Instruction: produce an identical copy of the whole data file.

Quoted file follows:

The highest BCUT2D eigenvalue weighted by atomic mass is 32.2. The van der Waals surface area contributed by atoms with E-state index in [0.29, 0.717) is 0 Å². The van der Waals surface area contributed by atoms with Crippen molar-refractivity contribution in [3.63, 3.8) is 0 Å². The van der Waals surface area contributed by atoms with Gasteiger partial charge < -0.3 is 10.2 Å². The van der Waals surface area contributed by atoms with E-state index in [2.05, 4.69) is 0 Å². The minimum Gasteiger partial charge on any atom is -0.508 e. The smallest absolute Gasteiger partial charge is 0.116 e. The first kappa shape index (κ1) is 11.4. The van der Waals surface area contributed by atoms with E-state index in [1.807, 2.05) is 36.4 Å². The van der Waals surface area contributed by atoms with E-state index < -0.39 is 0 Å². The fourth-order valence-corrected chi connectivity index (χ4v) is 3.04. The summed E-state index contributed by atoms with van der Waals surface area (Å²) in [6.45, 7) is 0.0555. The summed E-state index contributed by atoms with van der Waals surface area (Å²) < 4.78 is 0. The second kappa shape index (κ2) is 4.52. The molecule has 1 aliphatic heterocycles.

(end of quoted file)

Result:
The highest BCUT2D eigenvalue weighted by atomic mass is 32.2. The van der Waals surface area contributed by atoms with E-state index in [0.29, 0.717) is 0 Å². The van der Waals surface area contributed by atoms with Crippen molar-refractivity contribution in [3.63, 3.8) is 0 Å². The van der Waals surface area contributed by atoms with Gasteiger partial charge < -0.3 is 10.2 Å². The van der Waals surface area contributed by atoms with E-state index in [2.05, 4.69) is 0 Å². The minimum Gasteiger partial charge on any atom is -0.508 e. The smallest absolute Gasteiger partial charge is 0.116 e. The first kappa shape index (κ1) is 11.4. The van der Waals surface area contributed by atoms with E-state index in [1.807, 2.05) is 36.4 Å². The van der Waals surface area contributed by atoms with E-state index < -0.39 is 0 Å². The fourth-order valence-corrected chi connectivity index (χ4v) is 3.04. The summed E-state index contributed by atoms with van der Waals surface area (Å²) in [6.45, 7) is 0.0555. The summed E-state index contributed by atoms with van der Waals surface area (Å²) < 4.78 is 0. The second kappa shape index (κ2) is 4.52. The molecule has 1 aliphatic heterocycles.